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Does portraying Jesus in movies violate the second commandment?

translate Jesus in movies

Numerous movies and television programs have portrayed Jesus. These appearances on film are not always accurate. In fact, some are deliberately blasphemous. Others appear to be positive, well-meaning attempts to sincerely represent Christ and His earthly life. Are these depictions biblical? Are they allowed? Insulting, depraved versions of Jesus are obviously sinful. Some Christians claim any representation of Jesus on film breaks the second commandment, which says, “You shall not make for yourself an image in the form of anything in heaven above or on the earth beneath or in the waters below” (Exodus 20:4). Yet the law in question prohibits actual idolatry and images intended for improper worship (Exodus 20:5). It did not condemn every form of visual representation.

The key term in the second commandment is the Hebrew root pecel. This has been famously translated as “graven image” (KJV). That English phrase suggests something carved or inscribed. However, pecel refers to an object specifically intended for worship: an idol (Exodus 20:4). Other carvings, such as those mentioned in 1 Kings 6, use different Hebrew terms. The second commandment continues by speaking about bowing down and worshiping these prohibited items (Exodus 20:5). When the term seen in the Ten Commandments appears elsewhere in the Bible, it is always connected to idolatry and improper worship (e.g., Psalm 97:7; Isaiah 42:17; Habakkuk 2:18). Other English translations of Exodus 20:4 use terms such as “carved image” or simply “idol.”

The full text of the commandment refers to images of anything—spiritual or physical—used for worship purposes. Were it to forbid all possible images of Jesus, it would prohibit representations of anything for any reason. When the object is not the focus of prayers, offerings, veneration, or other spiritual practices, it is not an idol. Of course, an object can become an idol, even if it wasn’t made with that intention (2 Kings 18:4). But the decorations of Solomon’s temple (1 Kings 6:29, 32) and figures placed on the ark of the covenant (Exodus 25:18) were not the kind of items being banned. This means the second commandment would not prohibit all artistic representations of Jesus.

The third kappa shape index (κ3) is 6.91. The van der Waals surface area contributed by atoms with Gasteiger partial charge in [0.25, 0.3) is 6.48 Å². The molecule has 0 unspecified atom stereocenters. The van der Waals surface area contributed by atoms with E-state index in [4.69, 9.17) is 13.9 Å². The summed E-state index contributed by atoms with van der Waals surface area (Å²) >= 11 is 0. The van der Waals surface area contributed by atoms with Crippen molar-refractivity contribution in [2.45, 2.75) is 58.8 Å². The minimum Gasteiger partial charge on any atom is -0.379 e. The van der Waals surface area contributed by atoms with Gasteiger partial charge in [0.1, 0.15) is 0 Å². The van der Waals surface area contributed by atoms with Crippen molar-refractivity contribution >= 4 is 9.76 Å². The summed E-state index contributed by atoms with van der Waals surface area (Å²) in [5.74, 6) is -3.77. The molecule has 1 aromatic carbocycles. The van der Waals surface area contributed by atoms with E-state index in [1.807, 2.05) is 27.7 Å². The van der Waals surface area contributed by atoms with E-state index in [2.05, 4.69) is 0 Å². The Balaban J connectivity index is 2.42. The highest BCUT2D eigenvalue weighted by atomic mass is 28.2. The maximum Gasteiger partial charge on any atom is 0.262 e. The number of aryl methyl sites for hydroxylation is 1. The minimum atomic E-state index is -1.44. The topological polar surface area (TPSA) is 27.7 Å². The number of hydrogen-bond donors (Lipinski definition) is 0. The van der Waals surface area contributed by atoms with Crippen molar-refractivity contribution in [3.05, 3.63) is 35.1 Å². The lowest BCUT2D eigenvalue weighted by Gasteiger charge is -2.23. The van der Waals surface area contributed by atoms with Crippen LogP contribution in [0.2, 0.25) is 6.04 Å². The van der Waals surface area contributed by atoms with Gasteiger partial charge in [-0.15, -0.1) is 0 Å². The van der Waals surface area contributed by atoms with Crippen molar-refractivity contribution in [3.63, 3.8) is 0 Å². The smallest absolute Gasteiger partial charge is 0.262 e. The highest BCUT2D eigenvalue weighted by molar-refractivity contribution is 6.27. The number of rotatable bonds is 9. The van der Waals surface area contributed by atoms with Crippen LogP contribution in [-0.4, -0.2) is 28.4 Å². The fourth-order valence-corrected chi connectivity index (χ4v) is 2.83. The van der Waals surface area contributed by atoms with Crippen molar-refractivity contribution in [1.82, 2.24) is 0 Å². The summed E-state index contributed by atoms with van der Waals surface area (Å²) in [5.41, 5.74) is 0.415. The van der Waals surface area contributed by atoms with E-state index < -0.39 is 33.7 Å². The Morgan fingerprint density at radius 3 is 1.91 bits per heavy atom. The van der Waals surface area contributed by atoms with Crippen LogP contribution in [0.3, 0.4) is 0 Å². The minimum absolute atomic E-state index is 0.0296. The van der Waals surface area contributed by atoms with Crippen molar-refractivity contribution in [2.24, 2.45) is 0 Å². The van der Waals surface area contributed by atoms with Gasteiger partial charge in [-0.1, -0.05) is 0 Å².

However, portraying Jesus on film introduces concerns. Movies and television capture our attention and exert potent influence. Without care, details from such media become assumptions, which become traditions, which become dogmas. Many modern expectations about Jesus are driven by His depiction in works of art. Some are so ingrained that people may be offended when Jesus is not visualized in a stereotypical fashion. In modern contexts, one can be tempted to identify a particular actor in the mind’s eye as “the real Jesus.” That makes some believers uncomfortable, even if they themselves feel no such urge. If or when the on-screen Jesus acts contrary to how the real Christ would have, it offers an opening for false belief and misunderstanding.

That said, misconceptions are possible through means other than cinema. Jesus can also be misrepresented in print, in static art, and certainly in preaching and conversation (Galatians 1:6). The Bible does not forbid all artistic depictions of Jesus. Since the Bible only provides limited details on His full, fully human life (John 21:25), we are free to use “sanctified imagination” to speculate. Films of actors portraying Christ are not themselves sinful. A specific instance may be deeply, profanely wrong, but in such cases the sin is in the blasphemy, not in the image itself.

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Does portraying Jesus in movies violate the second commandment?
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This page last updated: March 8, 2023